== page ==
The New Face of Equity Derivatives
Six changes in the hedging world.
As Todd can attest (he helped introduce me to Wall Street) I started my career at a large bank and moved up the ranks to equity derivatives. I have worked on the derivatives desk at two large banks in my career and this seems like one of the most demanding times for my former colleagues.
The derivative business has taken off since the proliferation of thousands of hedge funds (long/short, credit, and volatility funds) and approximately $20 billion has gone into buy-write products, which has created a boon in the business.
However, as the world has changed the role and opportunity for a derivatives desk has dramatically changed. Here's the rundown:
1. Counter-party risk has risen dramatically and is the most significant. ISDAs have to be renegotiated (especially in light of the market disruptions like short-selling). Credit lines have to be reviewed with almost every client. Risk officers are preventing larger trades from being completed and demanding higher collateral levels from clients. Most important are the huge risks of counter-parties blowing up and not being able to pay their obligations.
2. Implied and realized volumes are up significantly, making market makers' jobs much harder as they constantly have to hedge their books. Recently we've seen large moves around expirations, which aren't helping.
3. Fewer players in the game means much less liquidity to lay-off positions. Spreads are widening and some think that is good for the business unless you are the one that needs to unwind a position!
4. Unknown regulatory risk creates unknown business risks. Market makers can short to hedge their short puts, but what if they themselves can't get a borrow or get bought in? What if the government decides you can't buy puts on certain names? The US financial system is operationally and philosophically based on the fact that investors can hedge. The short term ban of the ability to short stock by hedgers and arbitragers alone has created mayhem and illiquidity.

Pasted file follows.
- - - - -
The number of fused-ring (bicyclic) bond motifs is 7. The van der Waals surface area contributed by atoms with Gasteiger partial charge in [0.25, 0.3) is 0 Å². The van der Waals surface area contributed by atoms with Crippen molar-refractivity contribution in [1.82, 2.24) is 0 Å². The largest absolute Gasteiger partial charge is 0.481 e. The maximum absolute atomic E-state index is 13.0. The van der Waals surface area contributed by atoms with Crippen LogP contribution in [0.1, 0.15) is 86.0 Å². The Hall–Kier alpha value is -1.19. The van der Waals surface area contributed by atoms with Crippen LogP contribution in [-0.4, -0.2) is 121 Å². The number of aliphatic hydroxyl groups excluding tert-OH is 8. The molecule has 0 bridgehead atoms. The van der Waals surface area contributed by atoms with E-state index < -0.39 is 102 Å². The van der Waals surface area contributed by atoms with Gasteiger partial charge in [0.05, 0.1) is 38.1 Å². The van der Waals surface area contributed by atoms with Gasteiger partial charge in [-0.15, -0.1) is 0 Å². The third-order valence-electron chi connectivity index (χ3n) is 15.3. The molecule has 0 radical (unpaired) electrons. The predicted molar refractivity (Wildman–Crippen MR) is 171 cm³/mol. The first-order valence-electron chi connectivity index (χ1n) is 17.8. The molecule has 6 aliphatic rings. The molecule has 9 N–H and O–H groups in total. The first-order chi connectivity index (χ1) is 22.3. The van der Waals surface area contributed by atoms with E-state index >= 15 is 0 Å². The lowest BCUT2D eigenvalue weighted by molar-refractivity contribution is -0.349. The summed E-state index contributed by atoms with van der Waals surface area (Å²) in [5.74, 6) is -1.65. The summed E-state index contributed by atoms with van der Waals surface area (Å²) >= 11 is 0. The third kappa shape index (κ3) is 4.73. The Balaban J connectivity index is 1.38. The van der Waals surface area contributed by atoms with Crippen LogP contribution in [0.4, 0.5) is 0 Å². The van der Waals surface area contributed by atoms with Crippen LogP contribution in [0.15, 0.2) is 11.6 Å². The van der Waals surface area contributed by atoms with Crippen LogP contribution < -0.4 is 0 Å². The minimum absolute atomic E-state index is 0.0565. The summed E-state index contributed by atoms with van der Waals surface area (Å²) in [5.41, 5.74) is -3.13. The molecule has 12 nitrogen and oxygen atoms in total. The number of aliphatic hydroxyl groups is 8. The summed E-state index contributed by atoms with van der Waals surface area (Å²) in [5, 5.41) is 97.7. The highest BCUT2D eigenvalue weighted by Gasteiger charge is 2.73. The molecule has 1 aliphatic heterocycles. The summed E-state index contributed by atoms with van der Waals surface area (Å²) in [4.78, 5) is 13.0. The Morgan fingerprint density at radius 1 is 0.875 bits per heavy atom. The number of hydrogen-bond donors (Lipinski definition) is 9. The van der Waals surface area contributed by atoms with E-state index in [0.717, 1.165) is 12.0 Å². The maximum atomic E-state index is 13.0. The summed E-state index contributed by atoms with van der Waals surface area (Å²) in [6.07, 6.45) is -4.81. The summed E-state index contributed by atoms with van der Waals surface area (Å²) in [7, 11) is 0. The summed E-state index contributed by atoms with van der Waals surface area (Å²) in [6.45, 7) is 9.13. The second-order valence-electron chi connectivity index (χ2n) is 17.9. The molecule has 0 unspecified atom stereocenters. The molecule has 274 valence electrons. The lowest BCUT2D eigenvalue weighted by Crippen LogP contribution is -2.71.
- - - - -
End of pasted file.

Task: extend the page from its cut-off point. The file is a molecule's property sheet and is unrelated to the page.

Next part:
5. Leverage and risk will be brought down by the firms so bigger trades for funds will be harder to execute. Desks will have to pay more for the money they do use and more for their borrows.
6. Back-office nightmare: Funds are bringing on more primebrokers to spread out their own counter-party risk so that means trades need to get settled at 4-7 firms instead of 1-2: more internal rules, more documents to complete, more compliance, etc.
As they say, "This too shall pass" and the opportunity for the survivors could be very interesting. Instead of 10 large players competing for business, there will be only a handful and the pie could be extremely large.
The players that survive will need scale, a prime-brokerage unit to get the "easier flow," very good traders/risk managers, good client relationships and most importantly a balance sheet.
Right now most people don't have that!
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